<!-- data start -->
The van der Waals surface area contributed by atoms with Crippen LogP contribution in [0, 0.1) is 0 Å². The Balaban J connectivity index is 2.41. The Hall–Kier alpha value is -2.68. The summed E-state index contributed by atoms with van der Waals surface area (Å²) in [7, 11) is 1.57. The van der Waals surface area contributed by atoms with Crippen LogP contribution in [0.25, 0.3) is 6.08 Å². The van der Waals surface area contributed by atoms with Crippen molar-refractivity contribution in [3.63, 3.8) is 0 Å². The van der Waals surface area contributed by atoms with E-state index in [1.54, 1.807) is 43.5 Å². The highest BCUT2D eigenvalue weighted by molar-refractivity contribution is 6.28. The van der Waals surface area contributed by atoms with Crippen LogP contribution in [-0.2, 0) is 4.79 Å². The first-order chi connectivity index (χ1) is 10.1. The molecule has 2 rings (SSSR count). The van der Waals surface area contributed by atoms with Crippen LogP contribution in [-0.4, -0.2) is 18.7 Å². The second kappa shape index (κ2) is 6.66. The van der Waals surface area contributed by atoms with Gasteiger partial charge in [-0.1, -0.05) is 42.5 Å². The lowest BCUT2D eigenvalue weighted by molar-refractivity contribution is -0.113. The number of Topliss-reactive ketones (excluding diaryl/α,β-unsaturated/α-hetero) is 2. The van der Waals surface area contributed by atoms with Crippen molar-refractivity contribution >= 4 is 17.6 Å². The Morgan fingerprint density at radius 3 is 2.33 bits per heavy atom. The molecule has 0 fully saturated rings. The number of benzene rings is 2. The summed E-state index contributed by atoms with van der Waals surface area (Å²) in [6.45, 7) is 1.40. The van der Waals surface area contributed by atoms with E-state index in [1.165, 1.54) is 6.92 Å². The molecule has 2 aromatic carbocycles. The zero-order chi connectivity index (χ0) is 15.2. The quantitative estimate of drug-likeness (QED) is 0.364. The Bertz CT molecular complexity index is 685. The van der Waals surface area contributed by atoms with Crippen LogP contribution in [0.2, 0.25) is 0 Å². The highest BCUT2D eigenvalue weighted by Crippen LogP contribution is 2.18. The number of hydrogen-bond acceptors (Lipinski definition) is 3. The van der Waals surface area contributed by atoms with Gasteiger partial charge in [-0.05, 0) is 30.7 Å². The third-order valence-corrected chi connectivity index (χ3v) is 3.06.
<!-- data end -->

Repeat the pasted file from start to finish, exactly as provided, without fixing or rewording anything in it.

The van der Waals surface area contributed by atoms with Crippen LogP contribution in [0, 0.1) is 0 Å². The Balaban J connectivity index is 2.41. The Hall–Kier alpha value is -2.68. The summed E-state index contributed by atoms with van der Waals surface area (Å²) in [7, 11) is 1.57. The van der Waals surface area contributed by atoms with Crippen LogP contribution in [0.25, 0.3) is 6.08 Å². The van der Waals surface area contributed by atoms with Crippen molar-refractivity contribution in [3.63, 3.8) is 0 Å². The van der Waals surface area contributed by atoms with E-state index in [1.54, 1.807) is 43.5 Å². The highest BCUT2D eigenvalue weighted by molar-refractivity contribution is 6.28. The van der Waals surface area contributed by atoms with Crippen LogP contribution in [-0.2, 0) is 4.79 Å². The first-order chi connectivity index (χ1) is 10.1. The molecule has 2 rings (SSSR count). The van der Waals surface area contributed by atoms with Crippen LogP contribution in [-0.4, -0.2) is 18.7 Å². The second kappa shape index (κ2) is 6.66. The van der Waals surface area contributed by atoms with Gasteiger partial charge in [-0.1, -0.05) is 42.5 Å². The lowest BCUT2D eigenvalue weighted by molar-refractivity contribution is -0.113. The number of Topliss-reactive ketones (excluding diaryl/α,β-unsaturated/α-hetero) is 2. The van der Waals surface area contributed by atoms with Crippen molar-refractivity contribution >= 4 is 17.6 Å². The Morgan fingerprint density at radius 3 is 2.33 bits per heavy atom. The molecule has 0 fully saturated rings. The number of benzene rings is 2. The summed E-state index contributed by atoms with van der Waals surface area (Å²) in [6.45, 7) is 1.40. The van der Waals surface area contributed by atoms with E-state index in [1.165, 1.54) is 6.92 Å². The molecule has 2 aromatic carbocycles. The zero-order chi connectivity index (χ0) is 15.2. The quantitative estimate of drug-likeness (QED) is 0.364. The Bertz CT molecular complexity index is 685. The van der Waals surface area contributed by atoms with Crippen LogP contribution in [0.2, 0.25) is 0 Å². The highest BCUT2D eigenvalue weighted by Crippen LogP contribution is 2.18. The number of hydrogen-bond acceptors (Lipinski definition) is 3. The van der Waals surface area contributed by atoms with Gasteiger partial charge in [-0.05, 0) is 30.7 Å². The third-order valence-corrected chi connectivity index (χ3v) is 3.06.